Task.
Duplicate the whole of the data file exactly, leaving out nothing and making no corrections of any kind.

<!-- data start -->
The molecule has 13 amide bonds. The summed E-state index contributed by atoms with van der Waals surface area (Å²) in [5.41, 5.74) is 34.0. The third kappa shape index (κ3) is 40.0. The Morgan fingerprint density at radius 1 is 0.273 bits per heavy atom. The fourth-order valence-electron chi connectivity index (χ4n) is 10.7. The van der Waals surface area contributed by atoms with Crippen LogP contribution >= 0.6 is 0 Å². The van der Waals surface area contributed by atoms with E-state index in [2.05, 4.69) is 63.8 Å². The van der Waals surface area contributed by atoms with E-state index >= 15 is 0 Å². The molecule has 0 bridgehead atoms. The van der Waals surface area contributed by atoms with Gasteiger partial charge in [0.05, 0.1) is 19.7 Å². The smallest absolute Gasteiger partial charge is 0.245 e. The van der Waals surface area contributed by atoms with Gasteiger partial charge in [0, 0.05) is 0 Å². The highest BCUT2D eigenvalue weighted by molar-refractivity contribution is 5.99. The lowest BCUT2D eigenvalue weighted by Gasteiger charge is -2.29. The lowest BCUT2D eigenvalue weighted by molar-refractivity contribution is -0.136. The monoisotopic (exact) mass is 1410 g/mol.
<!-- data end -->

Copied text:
The molecule has 13 amide bonds. The summed E-state index contributed by atoms with van der Waals surface area (Å²) in [5.41, 5.74) is 34.0. The third kappa shape index (κ3) is 40.0. The Morgan fingerprint density at radius 1 is 0.273 bits per heavy atom. The fourth-order valence-electron chi connectivity index (χ4n) is 10.7. The van der Waals surface area contributed by atoms with Crippen LogP contribution >= 0.6 is 0 Å². The van der Waals surface area contributed by atoms with E-state index in [2.05, 4.69) is 63.8 Å². The van der Waals surface area contributed by atoms with E-state index >= 15 is 0 Å². The molecule has 0 bridgehead atoms. The van der Waals surface area contributed by atoms with Gasteiger partial charge in [0.05, 0.1) is 19.7 Å². The smallest absolute Gasteiger partial charge is 0.245 e. The van der Waals surface area contributed by atoms with Gasteiger partial charge in [0, 0.05) is 0 Å². The highest BCUT2D eigenvalue weighted by molar-refractivity contribution is 5.99. The lowest BCUT2D eigenvalue weighted by Gasteiger charge is -2.29. The lowest BCUT2D eigenvalue weighted by molar-refractivity contribution is -0.136. The monoisotopic (exact) mass is 1410 g/mol.